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9/5/2000
Press Release

Elderly at Risk for Dangerous Presciptions

Nearly one in 20 prescriptions given to the elderly during visits with physicians at hospital-affiliated outpatient departments involve a medication that experts agree should generally be avoided in the geriatric population, according to a recent study published in the American Journal of Health-System Pharmacy.

Because of age-related changes in the structure and function of various organs, certain drugs may cause serious, sometimes life-threatening, side effects in the elderly. Inappropriate prescriptions most often include the drugs diazepam, propoxyphene, dipyridamole, amitriptyline, and cholordiazepoxide, commonly known by the brand names Valium, Darvon, Persantine, Elavil, and Librium. 

According to researchers, the odds of receiving a prescription for a potentially inappropriate medication are greater when elderly patients receive care from a physician to whom they were referred, prescriptions for more than one medication, prescriptions for dipyridamole or an antispasmodic agent such as cyclobenzaprine, or Flexeril, which have little benefit in the elderly, or care at an outpatient department not in a metropolitan area. Information about the outpatient visits came from the 1997 National Hospital Ambulatory Medical Care Survey, conducted by the National Center for Health Statistics.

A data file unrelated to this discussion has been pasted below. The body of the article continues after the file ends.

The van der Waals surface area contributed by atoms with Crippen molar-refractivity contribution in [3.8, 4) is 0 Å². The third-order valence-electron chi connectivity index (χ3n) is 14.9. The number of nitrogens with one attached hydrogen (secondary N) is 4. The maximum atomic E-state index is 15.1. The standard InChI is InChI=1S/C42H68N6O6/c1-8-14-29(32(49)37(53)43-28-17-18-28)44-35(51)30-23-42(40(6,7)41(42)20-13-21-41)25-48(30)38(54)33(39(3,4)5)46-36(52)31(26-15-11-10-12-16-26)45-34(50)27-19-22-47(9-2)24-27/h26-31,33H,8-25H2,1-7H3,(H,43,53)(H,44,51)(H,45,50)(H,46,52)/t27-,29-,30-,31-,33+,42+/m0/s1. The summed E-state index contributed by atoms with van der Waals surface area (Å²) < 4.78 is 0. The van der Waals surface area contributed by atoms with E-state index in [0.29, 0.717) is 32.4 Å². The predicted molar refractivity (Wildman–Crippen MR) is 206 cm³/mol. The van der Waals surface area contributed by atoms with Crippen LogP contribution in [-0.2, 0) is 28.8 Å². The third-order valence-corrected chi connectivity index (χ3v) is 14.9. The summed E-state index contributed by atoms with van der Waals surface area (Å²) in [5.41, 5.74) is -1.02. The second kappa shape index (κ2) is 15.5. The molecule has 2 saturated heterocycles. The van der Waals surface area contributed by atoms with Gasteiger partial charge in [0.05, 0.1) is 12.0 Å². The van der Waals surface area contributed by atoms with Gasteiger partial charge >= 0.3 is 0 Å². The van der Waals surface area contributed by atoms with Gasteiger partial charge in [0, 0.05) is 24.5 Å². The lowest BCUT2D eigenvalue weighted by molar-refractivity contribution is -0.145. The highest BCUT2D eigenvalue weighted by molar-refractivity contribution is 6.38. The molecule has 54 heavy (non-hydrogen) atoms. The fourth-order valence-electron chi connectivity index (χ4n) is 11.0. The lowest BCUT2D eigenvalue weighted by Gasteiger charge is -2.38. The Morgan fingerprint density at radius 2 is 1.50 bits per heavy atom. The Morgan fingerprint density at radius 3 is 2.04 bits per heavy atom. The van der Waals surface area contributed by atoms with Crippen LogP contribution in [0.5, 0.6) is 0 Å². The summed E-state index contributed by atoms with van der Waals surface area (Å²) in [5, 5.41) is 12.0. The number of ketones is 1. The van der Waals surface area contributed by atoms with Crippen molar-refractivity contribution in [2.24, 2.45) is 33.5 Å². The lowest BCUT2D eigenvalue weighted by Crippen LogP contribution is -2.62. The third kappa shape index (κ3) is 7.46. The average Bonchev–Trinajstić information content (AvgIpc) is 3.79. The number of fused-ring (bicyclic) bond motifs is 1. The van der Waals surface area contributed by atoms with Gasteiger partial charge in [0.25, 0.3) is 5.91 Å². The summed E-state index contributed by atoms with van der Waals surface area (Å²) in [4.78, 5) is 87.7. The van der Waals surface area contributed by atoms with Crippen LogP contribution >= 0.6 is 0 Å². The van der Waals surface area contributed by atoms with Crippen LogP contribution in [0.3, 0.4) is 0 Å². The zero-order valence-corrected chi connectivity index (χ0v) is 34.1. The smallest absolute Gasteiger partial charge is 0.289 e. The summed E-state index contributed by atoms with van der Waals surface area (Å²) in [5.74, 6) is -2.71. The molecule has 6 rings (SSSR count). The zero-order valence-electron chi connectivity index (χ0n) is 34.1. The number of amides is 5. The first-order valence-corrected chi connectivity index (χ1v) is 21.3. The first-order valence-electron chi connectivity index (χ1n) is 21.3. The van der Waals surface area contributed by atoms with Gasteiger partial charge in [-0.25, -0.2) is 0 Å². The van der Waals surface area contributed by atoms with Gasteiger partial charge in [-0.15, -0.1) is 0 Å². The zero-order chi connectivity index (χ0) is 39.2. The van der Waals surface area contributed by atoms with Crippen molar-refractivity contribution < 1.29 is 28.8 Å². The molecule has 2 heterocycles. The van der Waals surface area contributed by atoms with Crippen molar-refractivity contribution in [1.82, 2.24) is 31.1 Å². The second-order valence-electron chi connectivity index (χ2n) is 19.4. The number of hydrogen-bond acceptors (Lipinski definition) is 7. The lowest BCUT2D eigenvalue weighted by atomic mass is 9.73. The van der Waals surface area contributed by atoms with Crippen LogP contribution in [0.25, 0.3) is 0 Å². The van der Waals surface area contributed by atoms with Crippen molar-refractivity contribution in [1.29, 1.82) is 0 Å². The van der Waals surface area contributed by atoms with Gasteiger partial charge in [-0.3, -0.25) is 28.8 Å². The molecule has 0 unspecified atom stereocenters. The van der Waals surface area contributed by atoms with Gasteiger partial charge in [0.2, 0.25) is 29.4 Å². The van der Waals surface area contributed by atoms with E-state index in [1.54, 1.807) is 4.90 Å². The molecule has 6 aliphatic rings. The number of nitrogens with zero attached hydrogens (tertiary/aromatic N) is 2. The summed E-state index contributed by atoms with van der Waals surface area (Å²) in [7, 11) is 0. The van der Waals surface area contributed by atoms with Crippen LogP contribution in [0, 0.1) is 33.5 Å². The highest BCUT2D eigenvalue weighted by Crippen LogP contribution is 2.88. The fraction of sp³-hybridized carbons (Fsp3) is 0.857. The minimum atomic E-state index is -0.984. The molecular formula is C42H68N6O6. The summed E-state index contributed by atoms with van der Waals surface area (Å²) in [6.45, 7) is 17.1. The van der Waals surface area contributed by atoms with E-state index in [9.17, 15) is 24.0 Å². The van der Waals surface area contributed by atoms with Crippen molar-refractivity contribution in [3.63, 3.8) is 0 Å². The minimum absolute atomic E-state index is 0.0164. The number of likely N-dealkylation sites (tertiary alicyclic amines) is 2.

ASHP is the 30,000-member national professional association that represents pharmacists who practice in hospitals, health maintenance organizations, long-term care facilities, home care, and other components of health care systems. ASHP believes that the mission of pharmacists is to help people make the best use of medications. Assisting pharmacists in fulfilling this mission is ASHP's primary objective. The Society has extensive publishing and educational programs designed to help members improve their delivery of pharmaceutical care, and it is the national accrediting organization for pharmacy residency and pharmacy technician training programs.